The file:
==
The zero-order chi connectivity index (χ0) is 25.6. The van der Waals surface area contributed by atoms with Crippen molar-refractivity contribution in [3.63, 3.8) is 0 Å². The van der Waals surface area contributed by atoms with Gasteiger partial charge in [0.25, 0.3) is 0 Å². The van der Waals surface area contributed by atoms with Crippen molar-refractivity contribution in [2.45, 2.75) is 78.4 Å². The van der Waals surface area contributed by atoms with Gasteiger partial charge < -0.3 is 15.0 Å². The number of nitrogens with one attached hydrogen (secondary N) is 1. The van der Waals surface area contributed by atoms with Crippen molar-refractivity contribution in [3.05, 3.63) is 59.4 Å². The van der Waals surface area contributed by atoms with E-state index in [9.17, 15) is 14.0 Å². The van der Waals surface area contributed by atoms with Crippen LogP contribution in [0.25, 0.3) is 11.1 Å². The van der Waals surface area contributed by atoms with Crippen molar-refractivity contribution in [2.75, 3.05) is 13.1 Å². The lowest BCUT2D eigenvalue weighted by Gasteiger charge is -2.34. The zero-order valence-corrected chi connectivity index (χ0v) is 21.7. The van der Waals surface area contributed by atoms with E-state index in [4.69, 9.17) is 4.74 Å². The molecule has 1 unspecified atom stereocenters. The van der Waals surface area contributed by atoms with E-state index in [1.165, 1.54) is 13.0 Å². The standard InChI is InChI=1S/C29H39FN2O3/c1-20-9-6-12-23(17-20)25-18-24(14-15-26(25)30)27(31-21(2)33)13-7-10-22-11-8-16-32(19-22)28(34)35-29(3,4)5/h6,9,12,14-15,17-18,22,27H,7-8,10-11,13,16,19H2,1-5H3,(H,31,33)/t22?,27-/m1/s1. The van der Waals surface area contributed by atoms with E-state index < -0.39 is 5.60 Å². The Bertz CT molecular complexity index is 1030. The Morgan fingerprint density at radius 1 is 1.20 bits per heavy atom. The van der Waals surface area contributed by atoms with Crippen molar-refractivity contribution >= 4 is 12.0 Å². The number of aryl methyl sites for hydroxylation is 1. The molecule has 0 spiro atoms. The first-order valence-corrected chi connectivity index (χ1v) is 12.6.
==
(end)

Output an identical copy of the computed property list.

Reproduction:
The zero-order chi connectivity index (χ0) is 25.6. The van der Waals surface area contributed by atoms with Crippen molar-refractivity contribution in [3.63, 3.8) is 0 Å². The van der Waals surface area contributed by atoms with Gasteiger partial charge in [0.25, 0.3) is 0 Å². The van der Waals surface area contributed by atoms with Crippen molar-refractivity contribution in [2.45, 2.75) is 78.4 Å². The van der Waals surface area contributed by atoms with Gasteiger partial charge < -0.3 is 15.0 Å². The number of nitrogens with one attached hydrogen (secondary N) is 1. The van der Waals surface area contributed by atoms with Crippen molar-refractivity contribution in [3.05, 3.63) is 59.4 Å². The van der Waals surface area contributed by atoms with E-state index in [9.17, 15) is 14.0 Å². The van der Waals surface area contributed by atoms with Crippen LogP contribution in [0.25, 0.3) is 11.1 Å². The van der Waals surface area contributed by atoms with Crippen molar-refractivity contribution in [2.75, 3.05) is 13.1 Å². The lowest BCUT2D eigenvalue weighted by Gasteiger charge is -2.34. The zero-order valence-corrected chi connectivity index (χ0v) is 21.7. The van der Waals surface area contributed by atoms with E-state index in [4.69, 9.17) is 4.74 Å². The molecule has 1 unspecified atom stereocenters. The van der Waals surface area contributed by atoms with E-state index in [1.165, 1.54) is 13.0 Å². The standard InChI is InChI=1S/C29H39FN2O3/c1-20-9-6-12-23(17-20)25-18-24(14-15-26(25)30)27(31-21(2)33)13-7-10-22-11-8-16-32(19-22)28(34)35-29(3,4)5/h6,9,12,14-15,17-18,22,27H,7-8,10-11,13,16,19H2,1-5H3,(H,31,33)/t22?,27-/m1/s1. The van der Waals surface area contributed by atoms with E-state index < -0.39 is 5.60 Å². The Bertz CT molecular complexity index is 1030. The Morgan fingerprint density at radius 1 is 1.20 bits per heavy atom. The van der Waals surface area contributed by atoms with Crippen molar-refractivity contribution >= 4 is 12.0 Å². The number of aryl methyl sites for hydroxylation is 1. The molecule has 0 spiro atoms. The first-order valence-corrected chi connectivity index (χ1v) is 12.6.